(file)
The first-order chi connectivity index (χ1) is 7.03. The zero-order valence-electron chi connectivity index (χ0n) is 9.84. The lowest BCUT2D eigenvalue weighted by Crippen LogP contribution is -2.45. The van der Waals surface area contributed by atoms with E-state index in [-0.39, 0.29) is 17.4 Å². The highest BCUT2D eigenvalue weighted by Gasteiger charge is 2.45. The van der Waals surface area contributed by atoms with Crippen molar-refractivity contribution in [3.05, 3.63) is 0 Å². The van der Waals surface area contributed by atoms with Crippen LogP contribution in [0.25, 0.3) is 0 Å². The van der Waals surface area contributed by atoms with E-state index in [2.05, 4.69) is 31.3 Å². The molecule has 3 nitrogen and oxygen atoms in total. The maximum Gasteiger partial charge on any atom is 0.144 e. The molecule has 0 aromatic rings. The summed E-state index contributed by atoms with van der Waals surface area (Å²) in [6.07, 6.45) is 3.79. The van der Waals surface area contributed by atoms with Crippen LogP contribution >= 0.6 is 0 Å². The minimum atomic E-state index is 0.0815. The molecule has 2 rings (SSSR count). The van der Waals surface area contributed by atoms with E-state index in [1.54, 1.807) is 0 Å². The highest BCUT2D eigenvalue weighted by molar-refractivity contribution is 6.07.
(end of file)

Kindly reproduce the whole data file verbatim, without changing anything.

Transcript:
The first-order chi connectivity index (χ1) is 7.03. The zero-order valence-electron chi connectivity index (χ0n) is 9.84. The lowest BCUT2D eigenvalue weighted by Crippen LogP contribution is -2.45. The van der Waals surface area contributed by atoms with E-state index in [-0.39, 0.29) is 17.4 Å². The highest BCUT2D eigenvalue weighted by Gasteiger charge is 2.45. The van der Waals surface area contributed by atoms with Crippen molar-refractivity contribution in [3.05, 3.63) is 0 Å². The van der Waals surface area contributed by atoms with Crippen LogP contribution in [0.25, 0.3) is 0 Å². The van der Waals surface area contributed by atoms with E-state index in [2.05, 4.69) is 31.3 Å². The molecule has 3 nitrogen and oxygen atoms in total. The maximum Gasteiger partial charge on any atom is 0.144 e. The molecule has 0 aromatic rings. The summed E-state index contributed by atoms with van der Waals surface area (Å²) in [6.07, 6.45) is 3.79. The van der Waals surface area contributed by atoms with Crippen LogP contribution >= 0.6 is 0 Å². The minimum atomic E-state index is 0.0815. The molecule has 2 rings (SSSR count). The van der Waals surface area contributed by atoms with E-state index in [1.54, 1.807) is 0 Å². The highest BCUT2D eigenvalue weighted by molar-refractivity contribution is 6.07.